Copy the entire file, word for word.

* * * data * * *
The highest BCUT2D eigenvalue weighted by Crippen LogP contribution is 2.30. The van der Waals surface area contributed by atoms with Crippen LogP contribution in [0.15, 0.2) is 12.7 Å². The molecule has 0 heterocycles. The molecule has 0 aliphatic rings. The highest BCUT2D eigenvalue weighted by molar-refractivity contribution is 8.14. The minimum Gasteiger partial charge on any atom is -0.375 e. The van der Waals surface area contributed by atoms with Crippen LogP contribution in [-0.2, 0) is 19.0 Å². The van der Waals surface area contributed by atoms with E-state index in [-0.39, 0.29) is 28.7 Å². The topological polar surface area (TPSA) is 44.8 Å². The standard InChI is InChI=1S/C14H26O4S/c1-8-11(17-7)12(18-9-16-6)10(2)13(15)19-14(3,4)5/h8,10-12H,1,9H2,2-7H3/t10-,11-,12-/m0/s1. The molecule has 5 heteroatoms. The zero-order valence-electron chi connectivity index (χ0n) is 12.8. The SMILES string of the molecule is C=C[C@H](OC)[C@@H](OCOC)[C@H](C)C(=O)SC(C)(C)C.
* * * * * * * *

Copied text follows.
The highest BCUT2D eigenvalue weighted by Crippen LogP contribution is 2.30. The van der Waals surface area contributed by atoms with Crippen LogP contribution in [0.15, 0.2) is 12.7 Å². The molecule has 0 heterocycles. The molecule has 0 aliphatic rings. The highest BCUT2D eigenvalue weighted by molar-refractivity contribution is 8.14. The minimum Gasteiger partial charge on any atom is -0.375 e. The van der Waals surface area contributed by atoms with Crippen LogP contribution in [-0.2, 0) is 19.0 Å². The van der Waals surface area contributed by atoms with E-state index in [-0.39, 0.29) is 28.7 Å². The topological polar surface area (TPSA) is 44.8 Å². The standard InChI is InChI=1S/C14H26O4S/c1-8-11(17-7)12(18-9-16-6)10(2)13(15)19-14(3,4)5/h8,10-12H,1,9H2,2-7H3/t10-,11-,12-/m0/s1. The molecule has 5 heteroatoms. The zero-order valence-electron chi connectivity index (χ0n) is 12.8. The SMILES string of the molecule is C=C[C@H](OC)[C@@H](OCOC)[C@H](C)C(=O)SC(C)(C)C.